Monthly Archives: August 2014

Shielding Too Much From The Sun

safe sun practices

Based on a poll conducted by the Skin Cancer Foundation, 42% of people reported that they get sunburned at least one time each year.

Sunburns over the years result in basal cell and squamous cell carcinomas, which are known as nonmelanomas. Melanomas, however, form from intense sun exposure that results in skin blisters. According to the American Cancer Society, over 3.5 million people are diagnosed with skin cancer in the United States. And although melanomas compose less than 2% of all skin cancers, they are by far the deadliest.

The sun, however, isn’t the villain when it comes to our skin: the imbalance between sun blocking tactics and adequate sun exposure is the true issue. Yes, too much sun exposure isn’t good for you. We’ve all been there at one point in our lives (some more than others) when you notice the redness and pain in a patch of skin. As the days move on the skin-fried area will blister and the skin will begin to peel.


But the skin will heal, eventually. The bigger problem is when continual sunburn gives way to skin cancer.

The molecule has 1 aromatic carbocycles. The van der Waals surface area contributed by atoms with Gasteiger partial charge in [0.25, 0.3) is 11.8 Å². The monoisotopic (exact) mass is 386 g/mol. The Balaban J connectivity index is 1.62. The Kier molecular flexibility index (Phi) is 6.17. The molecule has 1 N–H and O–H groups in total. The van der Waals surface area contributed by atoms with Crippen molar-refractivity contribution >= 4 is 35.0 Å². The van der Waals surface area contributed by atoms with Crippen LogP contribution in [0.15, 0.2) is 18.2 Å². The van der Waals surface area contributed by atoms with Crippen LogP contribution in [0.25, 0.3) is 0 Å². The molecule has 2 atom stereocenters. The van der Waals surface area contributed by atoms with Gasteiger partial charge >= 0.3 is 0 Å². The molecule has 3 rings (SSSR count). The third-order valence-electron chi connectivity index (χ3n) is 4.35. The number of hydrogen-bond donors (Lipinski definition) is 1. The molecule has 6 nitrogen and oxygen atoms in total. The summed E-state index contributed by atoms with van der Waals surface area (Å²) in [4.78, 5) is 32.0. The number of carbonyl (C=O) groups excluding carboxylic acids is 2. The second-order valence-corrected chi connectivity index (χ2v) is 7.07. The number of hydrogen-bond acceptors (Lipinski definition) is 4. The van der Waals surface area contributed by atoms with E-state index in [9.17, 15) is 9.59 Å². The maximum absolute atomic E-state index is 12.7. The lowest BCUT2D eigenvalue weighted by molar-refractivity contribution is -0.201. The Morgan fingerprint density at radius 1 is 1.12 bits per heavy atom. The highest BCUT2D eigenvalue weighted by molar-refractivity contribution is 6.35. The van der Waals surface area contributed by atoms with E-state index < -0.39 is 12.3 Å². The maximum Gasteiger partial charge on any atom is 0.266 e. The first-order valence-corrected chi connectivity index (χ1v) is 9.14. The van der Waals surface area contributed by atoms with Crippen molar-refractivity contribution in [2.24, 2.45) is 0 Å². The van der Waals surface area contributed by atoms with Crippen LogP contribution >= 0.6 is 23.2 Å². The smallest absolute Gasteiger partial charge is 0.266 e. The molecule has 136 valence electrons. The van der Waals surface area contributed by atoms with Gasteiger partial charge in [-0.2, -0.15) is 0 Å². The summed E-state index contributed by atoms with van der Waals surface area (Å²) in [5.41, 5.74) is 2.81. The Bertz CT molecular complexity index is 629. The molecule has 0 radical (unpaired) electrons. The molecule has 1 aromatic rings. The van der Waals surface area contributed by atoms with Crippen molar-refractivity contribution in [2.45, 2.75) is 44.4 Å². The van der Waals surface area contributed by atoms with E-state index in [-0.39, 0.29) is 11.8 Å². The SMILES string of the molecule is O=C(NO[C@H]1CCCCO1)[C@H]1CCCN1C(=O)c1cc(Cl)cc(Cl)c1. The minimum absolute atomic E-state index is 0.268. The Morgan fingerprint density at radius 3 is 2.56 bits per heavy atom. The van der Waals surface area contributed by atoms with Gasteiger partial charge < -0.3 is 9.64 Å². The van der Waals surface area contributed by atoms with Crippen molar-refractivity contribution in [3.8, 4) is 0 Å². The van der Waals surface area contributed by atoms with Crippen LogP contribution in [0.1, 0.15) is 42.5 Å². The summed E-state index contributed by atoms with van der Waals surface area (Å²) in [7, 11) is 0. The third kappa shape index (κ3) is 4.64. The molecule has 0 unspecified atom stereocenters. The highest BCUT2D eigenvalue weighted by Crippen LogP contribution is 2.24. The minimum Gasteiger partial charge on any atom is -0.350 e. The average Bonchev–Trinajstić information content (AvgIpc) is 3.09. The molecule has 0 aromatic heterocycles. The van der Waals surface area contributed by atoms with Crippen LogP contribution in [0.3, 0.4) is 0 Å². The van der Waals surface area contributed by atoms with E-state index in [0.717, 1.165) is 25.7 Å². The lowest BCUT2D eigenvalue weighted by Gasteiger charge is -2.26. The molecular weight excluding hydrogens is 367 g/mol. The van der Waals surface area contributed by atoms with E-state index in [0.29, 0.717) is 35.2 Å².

Skin Cancer is Often Missed

Skin cancer believe it or not is often treatable. Unfortunately, many people miss the telltale signs of skin cancer: discolored skin patch, new mole, scaly areas, pigmented area under fingernail. There are many signs that point toward skin cancer; the American Academy of Dermatology offers an exhaustive list of things you should look out for.

Since a list exists, why aren’t more people noticing these skin changes to catch cancer early on? Well, for one, it’s hard to examine certain places on your body such as your back. So in that instance, it’s a good idea (especially if you’ve been out in the sun a lot) to get someone else to check your back for you. If your family member notices anything while checking your back for any skin patches or pigmented areas, you should bring it up to your doctor for a professional opinion.

Once you notice a change in your skin texture or color, watch it over time, even if your doctor says it’s nothing. Just look at it: if it’s in an area that’s hard for you to see, ask someone else to check it out for you. Keep track of any changes: does it worsen? has it started to ooze? is it bleeding? what do you notice about the shape?

It’s All About the D-light!

The sun feels great on our skin, which is why people flock to beaches and lounge poolside when the summer weather kicks in. Yet, the sun is feared by many because of its ability to burn your skin and trigger normal skin cells to become cancer cells.  For many folks who fear the sun’s damaging effects, they never leave home without slathering loads of sunscreen, carrying umbrellas to block the sun, and wearing both large-brim hats and sunglasses.